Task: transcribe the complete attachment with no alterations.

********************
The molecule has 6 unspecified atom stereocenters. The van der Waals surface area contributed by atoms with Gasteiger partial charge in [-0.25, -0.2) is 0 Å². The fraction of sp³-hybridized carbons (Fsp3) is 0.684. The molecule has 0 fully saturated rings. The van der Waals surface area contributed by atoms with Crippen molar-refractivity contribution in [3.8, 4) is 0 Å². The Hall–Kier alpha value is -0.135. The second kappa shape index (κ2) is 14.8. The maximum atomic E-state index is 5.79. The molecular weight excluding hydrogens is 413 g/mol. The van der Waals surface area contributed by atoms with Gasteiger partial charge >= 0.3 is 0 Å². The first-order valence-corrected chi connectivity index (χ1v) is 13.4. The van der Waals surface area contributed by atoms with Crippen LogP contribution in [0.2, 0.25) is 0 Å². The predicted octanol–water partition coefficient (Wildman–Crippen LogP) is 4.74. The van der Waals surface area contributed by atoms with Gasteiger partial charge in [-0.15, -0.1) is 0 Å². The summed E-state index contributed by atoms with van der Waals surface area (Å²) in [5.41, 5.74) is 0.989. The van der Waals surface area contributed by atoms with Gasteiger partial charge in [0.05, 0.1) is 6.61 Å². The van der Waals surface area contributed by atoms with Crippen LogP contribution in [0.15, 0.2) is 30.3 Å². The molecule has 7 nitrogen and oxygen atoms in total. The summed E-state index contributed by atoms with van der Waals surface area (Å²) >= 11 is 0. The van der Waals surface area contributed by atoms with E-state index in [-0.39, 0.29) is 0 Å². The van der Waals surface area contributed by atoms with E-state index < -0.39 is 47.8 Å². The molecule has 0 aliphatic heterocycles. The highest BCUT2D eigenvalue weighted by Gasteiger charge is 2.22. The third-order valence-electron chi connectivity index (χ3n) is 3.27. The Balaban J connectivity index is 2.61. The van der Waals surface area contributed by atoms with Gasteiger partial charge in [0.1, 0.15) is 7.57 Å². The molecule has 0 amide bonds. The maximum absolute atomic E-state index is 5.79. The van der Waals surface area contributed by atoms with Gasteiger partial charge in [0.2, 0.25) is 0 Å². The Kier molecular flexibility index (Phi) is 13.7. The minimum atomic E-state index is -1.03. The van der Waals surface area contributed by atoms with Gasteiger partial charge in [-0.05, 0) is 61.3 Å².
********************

The molecule has 6 unspecified atom stereocenters. The van der Waals surface area contributed by atoms with Gasteiger partial charge in [-0.25, -0.2) is 0 Å². The fraction of sp³-hybridized carbons (Fsp3) is 0.684. The molecule has 0 fully saturated rings. The van der Waals surface area contributed by atoms with Crippen molar-refractivity contribution in [3.8, 4) is 0 Å². The Hall–Kier alpha value is -0.135. The second kappa shape index (κ2) is 14.8. The maximum atomic E-state index is 5.79. The molecular weight excluding hydrogens is 413 g/mol. The van der Waals surface area contributed by atoms with Gasteiger partial charge >= 0.3 is 0 Å². The first-order valence-corrected chi connectivity index (χ1v) is 13.4. The van der Waals surface area contributed by atoms with Crippen LogP contribution in [0.2, 0.25) is 0 Å². The predicted octanol–water partition coefficient (Wildman–Crippen LogP) is 4.74. The van der Waals surface area contributed by atoms with Gasteiger partial charge in [-0.15, -0.1) is 0 Å². The summed E-state index contributed by atoms with van der Waals surface area (Å²) in [5.41, 5.74) is 0.989. The van der Waals surface area contributed by atoms with Gasteiger partial charge in [0.05, 0.1) is 6.61 Å². The van der Waals surface area contributed by atoms with Crippen LogP contribution in [0.15, 0.2) is 30.3 Å². The molecule has 7 nitrogen and oxygen atoms in total. The summed E-state index contributed by atoms with van der Waals surface area (Å²) >= 11 is 0. The van der Waals surface area contributed by atoms with E-state index in [-0.39, 0.29) is 0 Å². The van der Waals surface area contributed by atoms with E-state index < -0.39 is 47.8 Å². The molecule has 0 aliphatic heterocycles. The highest BCUT2D eigenvalue weighted by Gasteiger charge is 2.22. The third-order valence-electron chi connectivity index (χ3n) is 3.27. The Balaban J connectivity index is 2.61. The van der Waals surface area contributed by atoms with Gasteiger partial charge in [0.1, 0.15) is 7.57 Å². The molecule has 0 amide bonds. The maximum absolute atomic E-state index is 5.79. The van der Waals surface area contributed by atoms with Gasteiger partial charge in [0.2, 0.25) is 0 Å². The Kier molecular flexibility index (Phi) is 13.7. The minimum atomic E-state index is -1.03. The van der Waals surface area contributed by atoms with Gasteiger partial charge in [-0.05, 0) is 61.3 Å².